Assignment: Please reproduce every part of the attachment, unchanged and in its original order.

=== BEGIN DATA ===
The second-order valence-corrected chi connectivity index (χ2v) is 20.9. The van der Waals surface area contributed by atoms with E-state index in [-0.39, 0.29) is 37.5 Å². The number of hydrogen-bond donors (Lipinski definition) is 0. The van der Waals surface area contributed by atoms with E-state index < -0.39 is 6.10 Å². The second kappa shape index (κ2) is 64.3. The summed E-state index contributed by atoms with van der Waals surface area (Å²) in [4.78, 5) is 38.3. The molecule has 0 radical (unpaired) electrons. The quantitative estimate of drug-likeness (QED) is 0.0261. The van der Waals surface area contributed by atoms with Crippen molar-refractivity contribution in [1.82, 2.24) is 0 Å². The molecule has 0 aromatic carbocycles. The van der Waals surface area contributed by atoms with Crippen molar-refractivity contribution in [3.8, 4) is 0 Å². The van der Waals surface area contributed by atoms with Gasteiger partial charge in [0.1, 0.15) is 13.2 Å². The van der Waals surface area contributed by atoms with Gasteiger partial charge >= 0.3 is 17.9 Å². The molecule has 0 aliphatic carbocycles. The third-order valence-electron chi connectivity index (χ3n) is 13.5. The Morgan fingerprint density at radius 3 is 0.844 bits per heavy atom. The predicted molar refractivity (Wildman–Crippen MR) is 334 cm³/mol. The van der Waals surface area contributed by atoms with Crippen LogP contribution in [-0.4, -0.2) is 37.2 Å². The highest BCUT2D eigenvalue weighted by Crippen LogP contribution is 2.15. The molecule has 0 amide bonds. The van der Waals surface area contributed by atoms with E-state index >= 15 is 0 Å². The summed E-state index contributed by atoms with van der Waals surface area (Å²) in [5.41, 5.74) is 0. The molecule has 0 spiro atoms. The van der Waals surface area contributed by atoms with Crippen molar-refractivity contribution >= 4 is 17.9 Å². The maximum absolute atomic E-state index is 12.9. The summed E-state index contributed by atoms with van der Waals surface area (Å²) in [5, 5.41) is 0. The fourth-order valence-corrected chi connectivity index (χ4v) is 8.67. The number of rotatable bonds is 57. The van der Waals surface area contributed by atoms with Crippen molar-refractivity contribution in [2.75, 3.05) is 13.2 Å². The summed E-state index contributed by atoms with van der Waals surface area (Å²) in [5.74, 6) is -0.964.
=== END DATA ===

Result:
The second-order valence-corrected chi connectivity index (χ2v) is 20.9. The van der Waals surface area contributed by atoms with E-state index in [-0.39, 0.29) is 37.5 Å². The number of hydrogen-bond donors (Lipinski definition) is 0. The van der Waals surface area contributed by atoms with E-state index < -0.39 is 6.10 Å². The second kappa shape index (κ2) is 64.3. The summed E-state index contributed by atoms with van der Waals surface area (Å²) in [4.78, 5) is 38.3. The molecule has 0 radical (unpaired) electrons. The quantitative estimate of drug-likeness (QED) is 0.0261. The van der Waals surface area contributed by atoms with Crippen molar-refractivity contribution in [1.82, 2.24) is 0 Å². The molecule has 0 aromatic carbocycles. The van der Waals surface area contributed by atoms with Crippen molar-refractivity contribution in [3.8, 4) is 0 Å². The van der Waals surface area contributed by atoms with Gasteiger partial charge in [0.1, 0.15) is 13.2 Å². The van der Waals surface area contributed by atoms with Gasteiger partial charge >= 0.3 is 17.9 Å². The molecule has 0 aliphatic carbocycles. The third-order valence-electron chi connectivity index (χ3n) is 13.5. The Morgan fingerprint density at radius 3 is 0.844 bits per heavy atom. The predicted molar refractivity (Wildman–Crippen MR) is 334 cm³/mol. The van der Waals surface area contributed by atoms with Crippen LogP contribution in [-0.4, -0.2) is 37.2 Å². The highest BCUT2D eigenvalue weighted by Crippen LogP contribution is 2.15. The molecule has 0 amide bonds. The van der Waals surface area contributed by atoms with E-state index >= 15 is 0 Å². The summed E-state index contributed by atoms with van der Waals surface area (Å²) in [5.41, 5.74) is 0. The molecule has 0 spiro atoms. The van der Waals surface area contributed by atoms with Crippen molar-refractivity contribution >= 4 is 17.9 Å². The maximum absolute atomic E-state index is 12.9. The summed E-state index contributed by atoms with van der Waals surface area (Å²) in [5, 5.41) is 0. The fourth-order valence-corrected chi connectivity index (χ4v) is 8.67. The number of rotatable bonds is 57. The van der Waals surface area contributed by atoms with Crippen molar-refractivity contribution in [2.75, 3.05) is 13.2 Å². The summed E-state index contributed by atoms with van der Waals surface area (Å²) in [5.74, 6) is -0.964.